Father Paul MacNeil is one of those lucky individuals who has two countries to call home, and even luckier to be well-loved in both.
The administrator of St. Peter Church recently celebrated his 25th jubilee here, in his home away from home. In June, he will return to his native Diocese of Antigonish, Nova Scotia, Canada, for another celebration.
Msgr. Ronald Cellini, pastor of St. Gregory the Great in Bluffton, has known Father MacNeil for eight years and attended the event at St. Peter, along with about 500 other well-wishers, he said. “I don’t know anyone who doesn’t like him,” Msgr. Cellini said. “Father MacNeil is one of the kindest, most people-centered priests I know. He’s motivated by the needs of the people.”
Father MacNeil said he originally considered applying to a diocese in Florida, but was convinced by Msgr. Cellini that the climate and culture were both better in South Carolina. So he received permission from his bishop to spend a couple of years here.
“A couple of years turned into incardination,” Father MacNeil said with a laugh. He adds that receiving the letter from Bishop Robert E. Guglielmone asking him to be a priest of the diocese is one of the highlights of his vocation.
When he first arrived in South Carolina, he was appointed parochial vicar at St. Gregory the Great, Father MacNeil said, and has served as an administrator at St. Peter for the past three years.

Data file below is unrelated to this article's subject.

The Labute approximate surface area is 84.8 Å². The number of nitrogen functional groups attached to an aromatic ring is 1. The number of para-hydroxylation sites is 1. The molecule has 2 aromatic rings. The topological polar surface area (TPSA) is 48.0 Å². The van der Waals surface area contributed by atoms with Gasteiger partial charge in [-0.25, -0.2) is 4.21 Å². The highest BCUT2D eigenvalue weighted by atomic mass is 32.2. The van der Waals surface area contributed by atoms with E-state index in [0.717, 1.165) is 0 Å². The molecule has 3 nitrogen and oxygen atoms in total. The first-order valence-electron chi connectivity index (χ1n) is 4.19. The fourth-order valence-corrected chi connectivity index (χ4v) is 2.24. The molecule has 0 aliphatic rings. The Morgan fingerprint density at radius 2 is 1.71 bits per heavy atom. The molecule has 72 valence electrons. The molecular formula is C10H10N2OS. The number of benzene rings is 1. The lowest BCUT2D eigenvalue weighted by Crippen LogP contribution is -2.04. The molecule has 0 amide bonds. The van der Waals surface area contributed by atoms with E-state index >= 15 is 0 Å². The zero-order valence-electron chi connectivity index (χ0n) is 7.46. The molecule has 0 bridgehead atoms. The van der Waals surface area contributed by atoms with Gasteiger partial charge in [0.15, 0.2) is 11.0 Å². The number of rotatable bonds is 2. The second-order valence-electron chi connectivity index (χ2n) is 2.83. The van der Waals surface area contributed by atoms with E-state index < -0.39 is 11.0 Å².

The southern Lowcountry that he calls home now is a bit warmer than his native Nova Scotia, where summer temperatures reach the low 80s, and winter can drop to 16 degrees. He recalls his childhood warmly, noting that he came from a close-knit Catholic family where he was the youngest of six children. They attended public school but were active in the church.
“My faith was always strong in my life, but particularly in junior and senior high with the youth group, when I had an amazing growth in faith,” he said. It wasn’t until his second year of college when he was praying one night, that he first thought about the priesthood, he said. At that point, a warm feeling of peace flowed over him.
“It was like God giving me a big hug,” Father MacNeil explained. From there he spent a lot of time in discernment, speaking with priests and his former youth leader, Sister of Charity Catherine Steele. He was 20 when he was first accepted by his bishop and entered the seminary at St. Augustine’s in Toronto, Ontario.
“Walking through the big bronze doors of the seminary there was a homecoming,” Father MacNeil said. “It was an affirmation from God I was in the right place.”
The priest spent 18 years serving in Canada, the bulk of it as a chaplain at St. Francis Xavier University in Antigonish. It was during a sabbatical at the North American College that he first became friends with many American priests, leading to visits here and a call to serve. He said the local priests and people are friendly, polite and faith-filled. Some of his best memories include his first Easter service at an outdoor Mass at Sun City in Bluffton, and meeting the wonderful people of St. Peter.
Father MacNeil said he goes home to see his family about twice a year, but feels just as much at home in the Lowcountry, with his cat Francis, and his love of the outdoors. The priest said he spends a lot of time cycling, swimming, and walking, plus quiet time in prayer. “I feel God has called me to be here,” he said. “I’m so content being a parish priest and contributing to the growth of the Church.”